Like most programming languages, ABAP also has executable programs, which are classified into reports and module pools. The data used by SAP is stored in data dictionaries and is accessed by programs using SQL-like statements. Understanding these programming concepts along with the SAP architecture and landscape provides a basic foundation for any SAP technical consultant. Once these are learned, you can progress to more technical things, like SAP workflows, enhancements, SmartForms, SAPscript, Idocs and Web Dynpro architecture.These areas are mostly proprietary to SAP, and require extensive knowledge of its underlying functionalities. Understanding the business and how it is translated in technical terms in SAP will also help in gaining expertise in one or more areas.
Digging Into Programming
Every SAP-ABAP consultant starts his or her career by focusing on programming. Beginners may not able to understand the total picture of the functionality or requirements, and are therefore essentially ABAP programmers. Your grasp of programming concepts, syntax, semantics and keywords needs to be sharpened. Completing developments in a timely manner is another area to focus on at this stage. It would also be a good practice for beginners to understand the different ways of implementing logic, thus strengthening their command over coding practices.
As time goes on and you gain more real project experience, you’ll be expected to understand the key functional areas of SAP and the related developments. You should also be able to able to design and evaluate solutions, understand higher levels of business requirements and communicate more like a business key user rather than a programmer. Working on different implementations, upgrades, support and roll-out projects should provide the grooming required to be an SAP technical architect. It’ll also provide a much-needed proficiency in different areas of the technical side of SAP.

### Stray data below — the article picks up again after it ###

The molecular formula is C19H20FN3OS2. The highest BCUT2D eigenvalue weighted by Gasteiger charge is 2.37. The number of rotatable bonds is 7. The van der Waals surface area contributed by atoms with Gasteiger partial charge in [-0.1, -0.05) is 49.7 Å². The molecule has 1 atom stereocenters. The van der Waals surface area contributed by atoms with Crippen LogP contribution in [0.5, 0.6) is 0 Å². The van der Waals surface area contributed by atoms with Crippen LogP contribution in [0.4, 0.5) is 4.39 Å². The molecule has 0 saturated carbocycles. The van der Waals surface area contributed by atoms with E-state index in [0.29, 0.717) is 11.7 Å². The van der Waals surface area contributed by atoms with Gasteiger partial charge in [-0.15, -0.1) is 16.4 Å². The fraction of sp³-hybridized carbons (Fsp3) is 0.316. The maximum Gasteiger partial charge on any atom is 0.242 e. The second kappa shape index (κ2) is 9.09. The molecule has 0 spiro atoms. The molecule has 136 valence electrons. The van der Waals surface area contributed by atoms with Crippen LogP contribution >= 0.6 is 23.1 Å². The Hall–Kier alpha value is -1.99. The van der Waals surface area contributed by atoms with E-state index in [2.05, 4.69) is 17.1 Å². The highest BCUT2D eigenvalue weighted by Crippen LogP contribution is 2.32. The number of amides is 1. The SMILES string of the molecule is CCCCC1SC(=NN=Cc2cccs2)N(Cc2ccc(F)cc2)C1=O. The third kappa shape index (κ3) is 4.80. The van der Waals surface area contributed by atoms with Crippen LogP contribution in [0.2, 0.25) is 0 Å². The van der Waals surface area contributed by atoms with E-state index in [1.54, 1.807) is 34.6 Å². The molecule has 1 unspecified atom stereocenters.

Finally, if you want to work in SAP, you need to understand the true goal of an SAP technical consultant. Many people believe it is to handle a team to work on technical developments, and provide support and suggestions while evaluating solutions. Although these are part of the role of an SAP consultant, he or she is also expected to ensure best practices in the development methodology and industry, as well as provide the metrics and time lines needed for different projects.
There is a great demand for SAP technical consultants, especially if you can learn super-specialized topics related to SAP like Idocs and Web Dynpro, and gain an understanding of the business world and how SAP ERP can put companies on the cutting edge.Today’s SAP consultants are expected to be capable of meeting client expectations by completing developments in a timely and responsive manner. But don’t discount technical skills for the more basic ones that are so essential in all IT jobs, such as analytical and problem-solving skills and a desire to learn and improve along with technology.